Many faces of rationality: Implications of the great rationality debate for clinical decision-making Djulbegovic, B.; Elqayam, Shira Given that more than 30% of healthcare costs are wasted on inappropriate care, suboptimal care is increasingly connected to the quality of medical decisions. It has been argued that personal decisions are the leading cause of death, and 80% of healthcare expenditures result from physicians' decisions. Therefore, improving healthcare necessitates improving medical decisions, ie, making decisions (more) rational. Drawing on writings fromThe Great Rationality Debate from the fields of philosophy, economics, and psychology, we identify core ingredients of rationality commonly encountered across various theoretical models. Rationality is typically classified under umbrella of normative (addressing the question how people “should” or “ought to” make their decisions) and descriptive theories of decision‐ making (which portray how people actually make their decisions). Normative theories of rational thought of relevance to medicine include epistemic theories that direct practice of evidencebasedmedicine and expected utility theory, which provides the basis for widely used clinical decision analyses. Descriptive theories of rationality of direct relevance to medical decision‐making include bounded rationality, argumentative theory of reasoning, adaptive rationality, dual processing model of rationality, regret‐based rationality, pragmatic/substantive rationality, and meta‐rationality. For the first time, we provide a review of wide range of theories and models of rationality. We showed that what is “rational” behaviour under one rationality theory may be irrational under the other theory. We also showed that context is of paramount importance to rationality and that no one model of rationality can possibly fit all contexts. We suggest that in context‐poor situations, such as policy decision‐making, normative theories based on expected utility informed by best research evidence may provide the optimal approach to medical decision‐making, whereas in the context‐rich circumstances other types of rationality, informed by human cognitive architecture and driven by intuition and emotions such as the aim to minimize regret, may provide better solution to the problem at hand. The choice of theory under which we operate is important as it determines both policy and our individual decision‐making. open access article
  • Counterfactual conditionals and normative rules
    Counterfactual conditionals and normative rules Wilkinson, M. R.; Elqayam, Shira; Thompson, V. A.; Over, D. E. Counterfactual thinking is the consideration of how things could have turned out differently, usually taking the form of counterfactual conditionals. This experiment examined the psychological mechanisms that transform counterfactuals into deontic guidance rules for the future. We examined how counterfactual thinking translates into deontic guidance rules by asking participants to infer these deontic conclusions from the counterfactual premises. Participants were presented with a vignette and a counterfactual conditional, and assigned to either a control condition or a suppression condition in which they were additionally presented with conflicting normative rules. The presence of conflicting norms reduced the likelihood of positive deontic conclusions being endorsed and increased the likelihood of negative deontic conclusions being endorsed. Future intentionality and regret intensity ratings were reduced in the suppression condition. The same conditions that affect normative inference also affect regret and future planning, suggesting similar cognitive mechanisms underlie these processes. The funding was awarded to the second, third and fourth authors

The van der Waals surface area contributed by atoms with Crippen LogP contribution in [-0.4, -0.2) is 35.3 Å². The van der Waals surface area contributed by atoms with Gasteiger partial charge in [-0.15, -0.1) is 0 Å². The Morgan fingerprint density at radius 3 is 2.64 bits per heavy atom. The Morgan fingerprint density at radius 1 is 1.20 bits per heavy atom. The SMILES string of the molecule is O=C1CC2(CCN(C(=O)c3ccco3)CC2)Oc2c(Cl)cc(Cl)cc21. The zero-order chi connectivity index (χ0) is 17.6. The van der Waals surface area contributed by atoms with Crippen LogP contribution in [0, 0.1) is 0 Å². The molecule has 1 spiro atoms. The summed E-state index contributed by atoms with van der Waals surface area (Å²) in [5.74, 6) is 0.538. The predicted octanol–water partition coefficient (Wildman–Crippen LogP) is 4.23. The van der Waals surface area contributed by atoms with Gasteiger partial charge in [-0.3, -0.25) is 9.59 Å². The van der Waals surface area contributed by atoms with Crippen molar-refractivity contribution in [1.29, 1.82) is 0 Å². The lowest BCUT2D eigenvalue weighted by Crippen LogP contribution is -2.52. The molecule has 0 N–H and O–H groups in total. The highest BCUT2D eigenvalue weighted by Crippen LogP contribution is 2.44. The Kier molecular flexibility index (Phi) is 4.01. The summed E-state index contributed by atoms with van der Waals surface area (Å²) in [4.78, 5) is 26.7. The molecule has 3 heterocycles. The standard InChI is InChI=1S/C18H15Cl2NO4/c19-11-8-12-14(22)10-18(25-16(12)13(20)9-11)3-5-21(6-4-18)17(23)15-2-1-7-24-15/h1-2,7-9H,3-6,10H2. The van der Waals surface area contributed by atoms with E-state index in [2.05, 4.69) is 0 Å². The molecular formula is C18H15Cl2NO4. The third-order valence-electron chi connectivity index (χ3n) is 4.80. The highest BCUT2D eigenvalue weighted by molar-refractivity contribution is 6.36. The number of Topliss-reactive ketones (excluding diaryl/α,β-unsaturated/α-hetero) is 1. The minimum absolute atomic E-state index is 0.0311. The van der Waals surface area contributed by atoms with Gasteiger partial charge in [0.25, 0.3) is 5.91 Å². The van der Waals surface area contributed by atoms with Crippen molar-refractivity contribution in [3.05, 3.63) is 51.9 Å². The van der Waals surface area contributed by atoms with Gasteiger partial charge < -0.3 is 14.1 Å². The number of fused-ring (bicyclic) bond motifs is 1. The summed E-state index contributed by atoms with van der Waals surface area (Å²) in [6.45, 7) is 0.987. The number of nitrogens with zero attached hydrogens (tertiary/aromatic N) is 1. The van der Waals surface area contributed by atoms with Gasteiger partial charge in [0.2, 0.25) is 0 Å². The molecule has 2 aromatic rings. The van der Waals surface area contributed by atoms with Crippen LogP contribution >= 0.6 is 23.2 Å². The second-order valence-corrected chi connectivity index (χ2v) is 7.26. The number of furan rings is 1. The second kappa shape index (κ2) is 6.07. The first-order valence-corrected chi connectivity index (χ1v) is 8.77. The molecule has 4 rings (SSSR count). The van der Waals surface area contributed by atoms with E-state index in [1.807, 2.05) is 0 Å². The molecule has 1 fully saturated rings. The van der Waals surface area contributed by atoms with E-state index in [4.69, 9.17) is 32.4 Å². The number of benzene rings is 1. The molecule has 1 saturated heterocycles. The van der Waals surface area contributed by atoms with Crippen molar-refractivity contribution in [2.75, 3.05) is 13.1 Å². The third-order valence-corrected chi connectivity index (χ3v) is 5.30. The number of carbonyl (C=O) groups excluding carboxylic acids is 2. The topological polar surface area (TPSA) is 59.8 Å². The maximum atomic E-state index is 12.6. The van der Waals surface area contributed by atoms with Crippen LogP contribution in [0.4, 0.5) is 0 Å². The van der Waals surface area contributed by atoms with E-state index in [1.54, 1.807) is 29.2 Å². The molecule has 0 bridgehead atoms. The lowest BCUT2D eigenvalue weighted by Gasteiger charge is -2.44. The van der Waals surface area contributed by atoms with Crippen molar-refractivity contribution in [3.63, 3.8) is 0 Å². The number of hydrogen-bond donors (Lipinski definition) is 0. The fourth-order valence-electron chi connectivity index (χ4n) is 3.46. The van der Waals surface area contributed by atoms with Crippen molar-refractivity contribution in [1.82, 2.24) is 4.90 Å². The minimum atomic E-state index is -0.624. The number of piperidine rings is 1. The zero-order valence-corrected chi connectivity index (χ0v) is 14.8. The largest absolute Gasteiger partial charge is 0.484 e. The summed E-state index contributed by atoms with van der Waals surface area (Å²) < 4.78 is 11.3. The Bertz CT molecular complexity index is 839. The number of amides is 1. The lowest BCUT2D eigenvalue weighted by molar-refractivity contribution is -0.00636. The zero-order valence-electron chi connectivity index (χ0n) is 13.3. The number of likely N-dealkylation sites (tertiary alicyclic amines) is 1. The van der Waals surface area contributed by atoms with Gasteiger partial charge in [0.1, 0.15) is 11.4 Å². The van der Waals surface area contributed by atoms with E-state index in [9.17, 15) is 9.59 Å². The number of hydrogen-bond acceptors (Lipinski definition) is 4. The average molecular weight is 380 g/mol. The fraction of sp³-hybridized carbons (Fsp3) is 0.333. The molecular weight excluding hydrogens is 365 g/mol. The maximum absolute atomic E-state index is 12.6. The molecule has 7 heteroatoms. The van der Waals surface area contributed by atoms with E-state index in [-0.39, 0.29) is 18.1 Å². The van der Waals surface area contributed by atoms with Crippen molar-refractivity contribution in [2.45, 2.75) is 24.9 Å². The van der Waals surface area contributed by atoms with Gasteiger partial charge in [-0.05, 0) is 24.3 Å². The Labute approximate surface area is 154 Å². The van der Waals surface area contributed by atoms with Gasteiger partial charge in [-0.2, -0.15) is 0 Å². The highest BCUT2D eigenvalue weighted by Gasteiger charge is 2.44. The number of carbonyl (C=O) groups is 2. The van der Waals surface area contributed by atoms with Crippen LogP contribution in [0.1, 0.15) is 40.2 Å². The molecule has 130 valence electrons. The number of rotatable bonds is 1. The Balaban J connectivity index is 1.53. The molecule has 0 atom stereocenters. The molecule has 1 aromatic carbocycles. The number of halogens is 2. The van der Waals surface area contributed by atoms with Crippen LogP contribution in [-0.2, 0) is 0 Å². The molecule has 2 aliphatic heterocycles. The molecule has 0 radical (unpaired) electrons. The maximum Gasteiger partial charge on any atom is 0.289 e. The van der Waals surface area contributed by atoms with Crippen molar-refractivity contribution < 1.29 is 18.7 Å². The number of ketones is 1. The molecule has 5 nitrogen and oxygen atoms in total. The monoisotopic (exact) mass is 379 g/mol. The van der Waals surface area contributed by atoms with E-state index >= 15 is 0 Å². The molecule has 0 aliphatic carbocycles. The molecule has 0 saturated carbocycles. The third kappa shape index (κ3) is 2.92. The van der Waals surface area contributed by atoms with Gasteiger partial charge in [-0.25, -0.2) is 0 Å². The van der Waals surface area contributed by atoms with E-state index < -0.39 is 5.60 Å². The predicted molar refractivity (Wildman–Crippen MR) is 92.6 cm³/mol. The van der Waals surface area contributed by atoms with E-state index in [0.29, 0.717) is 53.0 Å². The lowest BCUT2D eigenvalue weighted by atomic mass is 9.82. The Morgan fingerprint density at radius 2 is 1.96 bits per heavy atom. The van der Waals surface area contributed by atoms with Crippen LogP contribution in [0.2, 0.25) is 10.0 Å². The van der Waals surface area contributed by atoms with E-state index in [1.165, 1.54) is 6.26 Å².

• Utilitarian Moral Judgment Exclusively Coheres with Inference from Is to Ought
    Utilitarian Moral Judgment Exclusively Coheres with Inference from Is to Ought Elqayam, Shira; Wilkinson, M. R.; Thompson, V. A.; Over, D. E.; Evans, J. St. B. T. Faced with moral choice, people either judge according to pre-existing obligations (deontological judgment), or by taking into account the consequences of their actions (utilitarian judgment). We propose that the latter coheres with a more general cognitive mechanism – deontic introduction, the tendency to infer normative (‘deontic’) conclusions from descriptive premises (is-ought inference). Participants were presented with vignettes that allowed either deontological or utilitarian choice, and asked to draw a range of deontic conclusions, as well as judge the overall moral rightness of each choice separately. We predicted and found a selective defeasibility pattern, in which manipulations that suppressed deontic introduction also suppressed utilitarian moral judgment, but had little effect on deontological moral judgment. Thus, deontic introduction coheres with utilitarian moral judgment almost exclusively. We suggest a family of norm-generating informal inferences, in which normative conclusions are drawn from descriptive (although value-laden) premises. This family includes deontic introduction and utilitarian moral judgment as well as other informal inferences. We conclude with a call for greater integration of research in moral judgment and research into deontic reasoning and informal inference. Open Access article
  • Conditionals and inferential connections: A hypothetical inferential theory